Leahy's longtime congressional colleague was more decisive. Sanders endorsed Balint in early July, then spent Sunday barnstorming with her. After rallies in Rutland and Montpelier, he found himself before some 350 people gathered in the city where his political career began.
Young and old attendees brought dogs and lawn chairs to City Hall Park, waved yellow-and-blue Balint signs, and nibbled sesame noodles and broccoli salad provided by the Mill Market in South Burlington. The Western Terrestrials, a Vermont-based band known for their tune "Ethan Alien," played a set, including a sing-along rendition of Woody Guthrie's "This Land Is Your Land."
Candidates in down-ballot races attended, some bearing their own campaign swag. On the steps behind city hall, supporters raised a large Balint banner, and a sign language interpreter stood beside the rally speakers.
The tone and vibe were upbeat. A University of New Hampshire Survey Center poll released last week showed Balint with a commanding 42-point lead over Gray. A second poll released on Monday by Data for Progress, a progressive think tank, showed Balint with a 32-point lead.
Based on small sample sizes and questions asked online and over text message, the polls are likely not an accurate barometer of where the two candidates actually stand. But they're certainly a boost to the Balint campaign, garnering headlines in the days heading into the primary.
"We're feeling strong," Balint told Seven Days in an interview. "But we know that the kiss of death for any campaign is to feel cocky. So I'm still campaigning every day, all day, until the very end."
Sanders took the podium shortly before 7 p.m., then thundered through his greatest hits of rally talking points — wealth inequality and Wall Street, authoritarian-minded Republicans, climate change, gun control, and reproductive rights. Yet, in this version of his speech, Sanders had a new partner: Balint, who would join Democrats in Congress "to stand up boldly for working families, for the middle class and to take the action that we need to preserve American democracy."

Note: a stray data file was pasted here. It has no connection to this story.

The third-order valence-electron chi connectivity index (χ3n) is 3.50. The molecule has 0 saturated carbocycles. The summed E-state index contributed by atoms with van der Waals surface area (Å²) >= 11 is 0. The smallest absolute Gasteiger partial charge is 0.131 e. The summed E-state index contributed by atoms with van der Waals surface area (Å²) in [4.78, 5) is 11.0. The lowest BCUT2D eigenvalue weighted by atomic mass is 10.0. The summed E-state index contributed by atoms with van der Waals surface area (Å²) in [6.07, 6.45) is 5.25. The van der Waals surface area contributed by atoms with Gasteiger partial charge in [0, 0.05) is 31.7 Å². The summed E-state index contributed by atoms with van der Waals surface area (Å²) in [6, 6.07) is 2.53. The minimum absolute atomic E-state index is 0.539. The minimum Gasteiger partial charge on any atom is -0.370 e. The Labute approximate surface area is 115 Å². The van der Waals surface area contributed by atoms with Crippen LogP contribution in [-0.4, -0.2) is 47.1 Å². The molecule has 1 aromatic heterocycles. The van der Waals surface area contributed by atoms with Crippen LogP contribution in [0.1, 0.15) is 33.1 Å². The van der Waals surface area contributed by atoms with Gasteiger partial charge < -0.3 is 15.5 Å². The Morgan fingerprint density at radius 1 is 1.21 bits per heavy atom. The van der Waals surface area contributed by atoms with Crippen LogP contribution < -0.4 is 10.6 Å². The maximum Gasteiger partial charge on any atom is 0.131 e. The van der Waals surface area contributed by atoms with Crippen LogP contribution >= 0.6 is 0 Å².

"We've got to bring people together around an agenda that works for all and not just the few, and that's what Becca's campaign is about," Sanders said to roars of approval. "That's why she's going to win this primary, and that is why I so much look forward to working with her in Washington."
He also spoke of the influence of money in political races and said Balint would help "end the absurdity of billionaires and their super PACs buying elections," something Balint has agreed is important. But in this race, she's benefited more than anyone from outside spending, specifically from three groups: Equality PAC, LGBTQ Victory Fund Federal PAC and the Congressional Progressive Caucus PAC. They've combined to support Balint by spending at least $1.27 million in one month on mailers, TV ads and digital advertising. It's more than she and Gray have each raised — and spent — during the entire campaign.
None of the groups is a super PAC, but the Victory Fund is what's known as a "hybrid PAC," which allows it to raise unlimited amounts from donors and spend freely — much like super PACs.
Asked after the event about the outside spending in the race, Sanders told Seven Days he's "not a great fan of super PACs."
"I'm impressed that Becca has raised a whole lot of small-dollar donations, and I hope we pass legislation to end Citizens United and get rid of super PACs," Sanders said, referring to the U.S. Supreme Court's 2010 decision that allowed "dark money" contributions into politics.
Pressed on whether he considers the outside spending in Balint's race to be problematic, Sanders refused to answer.
"Thank you very much," he said as he walked away down Church Street. "Thank you."
Gray has repeatedly brought up the outside spending in the race, saying PACs shouldn't be putting their thumbs on the scale. Leahy, in his statement, seemed to agree.
"These are two qualified women who are capable of running their own races without outside interference," he wrote. "I think Vermonters will judge if this outside spending is welcome in such an important campaign."
On Tuesday morning, just a week before the primary, Gray and a handful of campaign staffers staked out a spot in front of Buffalo Wild Wings on Shelburne Road in Burlington, holding "Molly Gray for Congress" signs and waving frenetically at passing cars. Their goal, Gray said, was to achieve 30 unique honks from 7:30 a.m. to 8:30 a.m. About half an hour into their vigil, a Food Club semi supplied No. 17.
"Does any of this work? Who knows?" Gray mused. In spite of the spitting rain, she insisted that she was "feeling great."
"I'm asking Vermonters to hire me," she said, "so I'm going to give this everything I've got until the second the polls close." The campaign had not yet settled on a venue for primary night, she added, but the evening would likely be a "more intimate" affair.
Chelsea Edgar contributed reporting.